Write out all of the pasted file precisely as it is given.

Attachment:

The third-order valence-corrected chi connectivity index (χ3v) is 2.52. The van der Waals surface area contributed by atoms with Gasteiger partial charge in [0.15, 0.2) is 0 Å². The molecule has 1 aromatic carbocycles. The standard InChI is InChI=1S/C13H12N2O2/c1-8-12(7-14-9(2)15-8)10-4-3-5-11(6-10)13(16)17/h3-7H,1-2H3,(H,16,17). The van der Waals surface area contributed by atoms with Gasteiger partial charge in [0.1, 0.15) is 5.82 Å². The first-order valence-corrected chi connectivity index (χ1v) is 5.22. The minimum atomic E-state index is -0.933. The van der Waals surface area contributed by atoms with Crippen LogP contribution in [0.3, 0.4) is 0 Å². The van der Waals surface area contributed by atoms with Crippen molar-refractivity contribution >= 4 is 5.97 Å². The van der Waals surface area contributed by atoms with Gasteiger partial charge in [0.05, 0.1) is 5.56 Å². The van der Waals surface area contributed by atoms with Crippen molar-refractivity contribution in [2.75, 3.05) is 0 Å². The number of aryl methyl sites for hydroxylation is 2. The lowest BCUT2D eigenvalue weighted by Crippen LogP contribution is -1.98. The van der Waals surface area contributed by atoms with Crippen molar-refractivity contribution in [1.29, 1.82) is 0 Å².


The third-order valence-corrected chi connectivity index (χ3v) is 2.52. The van der Waals surface area contributed by atoms with Gasteiger partial charge in [0.15, 0.2) is 0 Å². The molecule has 1 aromatic carbocycles. The standard InChI is InChI=1S/C13H12N2O2/c1-8-12(7-14-9(2)15-8)10-4-3-5-11(6-10)13(16)17/h3-7H,1-2H3,(H,16,17). The van der Waals surface area contributed by atoms with Gasteiger partial charge in [0.1, 0.15) is 5.82 Å². The first-order valence-corrected chi connectivity index (χ1v) is 5.22. The minimum atomic E-state index is -0.933. The van der Waals surface area contributed by atoms with Crippen LogP contribution in [0.3, 0.4) is 0 Å². The van der Waals surface area contributed by atoms with Crippen molar-refractivity contribution >= 4 is 5.97 Å². The van der Waals surface area contributed by atoms with Gasteiger partial charge in [0.05, 0.1) is 5.56 Å². The van der Waals surface area contributed by atoms with Crippen molar-refractivity contribution in [2.75, 3.05) is 0 Å². The number of aryl methyl sites for hydroxylation is 2. The lowest BCUT2D eigenvalue weighted by Crippen LogP contribution is -1.98. The van der Waals surface area contributed by atoms with Crippen molar-refractivity contribution in [1.29, 1.82) is 0 Å².